That’s kind of a misleading post title, really. I mean, the book has always had a plot, in the most generic sense. Like the first book, I knew where the story was going to end, and, since I have the second one complete, I know where the third has to start.
But it’s the middle bits that always get me.
I’ve been putting off sitting down and doing what, for me, is the hardest part of writing a story – the plotting. Where’s the story going to go, in broad strokes? Who lives and, more importantly for a zombie story, who dies?
Spoiler: LOTS OF PEOPLE.
This has always been the hardest part. Once I have this, it’s usually smooth sailing. Okay, sure, there are times when everything doesn’t go to plan, and I have to scrap whole swathes of the text because something absolutely must be changed because duh but more often than not, the plot doesn’t vary too much from my initial notes. Because they’re good notes, by and large.
Well, once I get them down, anyway.
I’m a part of the Houston Science Fiction / Fantasy Meetup, and last night was our monthly meeting. I really do my best to make each and every one of these meetups, for one of the most basic reasons of all – it keeps me writing. Being around other writers is one of the single best ways to motivate me to write. Because at the end of the day, it makes me realize that it’s not just me in my office, pecking away – or, more likely, avoiding anything that even remotely resembles writing – at this craft. It makes me realize that there are other equally crazy nutjobs out there who think that somehow, maybe, we can tell a story and entertain people.
I brought up this conundrum to the group, as something I’d been struggling with: do I write what I feel I have to write (The Dying of the Light: Beginning) or do I write what I’ve got surging through my creative noggin at the moment instead (in this case, Under a Cloud-Covered Moon). The overwhelming consensus was that I should write what I was passionate about right now rather than what I felt I owed my fans. I even talked to my editor about it, and she agreed that the fates seem to be telling me to write the other book.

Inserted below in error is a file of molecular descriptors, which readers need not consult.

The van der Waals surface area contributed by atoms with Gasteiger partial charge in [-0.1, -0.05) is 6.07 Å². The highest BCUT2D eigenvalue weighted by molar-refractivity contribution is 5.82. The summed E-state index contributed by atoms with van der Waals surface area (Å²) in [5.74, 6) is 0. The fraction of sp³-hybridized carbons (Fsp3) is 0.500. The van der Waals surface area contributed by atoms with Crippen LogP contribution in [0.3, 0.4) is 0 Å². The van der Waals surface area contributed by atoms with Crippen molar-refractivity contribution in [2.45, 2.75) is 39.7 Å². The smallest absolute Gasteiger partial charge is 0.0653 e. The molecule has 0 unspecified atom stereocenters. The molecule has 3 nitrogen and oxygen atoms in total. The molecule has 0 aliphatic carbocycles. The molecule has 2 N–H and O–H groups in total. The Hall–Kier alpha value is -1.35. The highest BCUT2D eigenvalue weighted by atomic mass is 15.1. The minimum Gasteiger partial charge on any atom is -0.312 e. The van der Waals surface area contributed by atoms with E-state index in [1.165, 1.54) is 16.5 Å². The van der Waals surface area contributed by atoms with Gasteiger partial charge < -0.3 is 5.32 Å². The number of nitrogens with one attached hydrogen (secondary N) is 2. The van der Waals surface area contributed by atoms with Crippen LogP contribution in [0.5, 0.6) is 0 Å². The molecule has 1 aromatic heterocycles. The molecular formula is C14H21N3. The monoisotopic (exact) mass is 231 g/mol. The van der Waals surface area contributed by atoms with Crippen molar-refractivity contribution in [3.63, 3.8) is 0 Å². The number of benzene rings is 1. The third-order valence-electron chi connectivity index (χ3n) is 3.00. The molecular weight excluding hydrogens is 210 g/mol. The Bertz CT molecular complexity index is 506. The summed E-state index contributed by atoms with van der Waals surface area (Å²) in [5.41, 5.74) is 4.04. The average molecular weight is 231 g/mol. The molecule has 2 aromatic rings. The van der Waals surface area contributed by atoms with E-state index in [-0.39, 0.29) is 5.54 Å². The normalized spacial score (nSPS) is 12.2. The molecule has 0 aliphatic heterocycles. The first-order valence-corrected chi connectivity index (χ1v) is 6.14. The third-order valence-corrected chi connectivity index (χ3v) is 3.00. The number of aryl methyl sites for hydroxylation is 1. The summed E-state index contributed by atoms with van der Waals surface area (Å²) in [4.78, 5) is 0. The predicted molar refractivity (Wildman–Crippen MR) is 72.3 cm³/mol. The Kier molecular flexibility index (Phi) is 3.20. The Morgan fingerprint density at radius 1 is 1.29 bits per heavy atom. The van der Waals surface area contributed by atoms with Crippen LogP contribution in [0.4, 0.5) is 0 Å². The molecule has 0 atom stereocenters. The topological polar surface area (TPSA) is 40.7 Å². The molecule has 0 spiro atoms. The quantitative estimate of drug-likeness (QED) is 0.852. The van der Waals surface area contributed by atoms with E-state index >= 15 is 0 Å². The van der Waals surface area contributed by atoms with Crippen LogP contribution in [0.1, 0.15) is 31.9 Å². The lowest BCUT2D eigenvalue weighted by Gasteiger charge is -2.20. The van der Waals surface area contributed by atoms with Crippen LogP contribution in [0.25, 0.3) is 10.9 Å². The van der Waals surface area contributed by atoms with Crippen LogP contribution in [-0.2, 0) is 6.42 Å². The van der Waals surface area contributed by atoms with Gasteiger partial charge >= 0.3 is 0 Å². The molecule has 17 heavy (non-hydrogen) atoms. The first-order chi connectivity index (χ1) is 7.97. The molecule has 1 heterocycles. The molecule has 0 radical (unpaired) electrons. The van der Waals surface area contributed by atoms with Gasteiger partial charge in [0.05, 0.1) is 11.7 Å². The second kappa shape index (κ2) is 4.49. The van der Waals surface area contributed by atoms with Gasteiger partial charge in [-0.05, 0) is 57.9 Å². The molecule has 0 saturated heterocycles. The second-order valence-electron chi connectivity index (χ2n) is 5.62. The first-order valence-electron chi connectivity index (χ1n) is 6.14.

So what did I do today? Plotted Beginning, and found that spark for the story that I’d been missing. Pages and pages of plotlines suddenly showed up, like they’d just been waiting there for me to get my head out of my ass and call on them. Now I’ve got a whopper of a story plotted out, with everything from ICBM’s and nuclear submarines to the deaths of thousands – and a few – to the hormonal rages of a teenage girl trying to figure out who she’s supposed to be amid the reconstruction of a world she never knew.
This will be fun to write. I think. Tomorrow starts the outline process, and I may give up this crazy profession five times between now and this time tomorrow. But I have a feeling that it’s going to be great, and that all my fans will love it, and I’ll finally have to say goodbye to these characters that have been with me since the beginning.
I can’t wait to get started.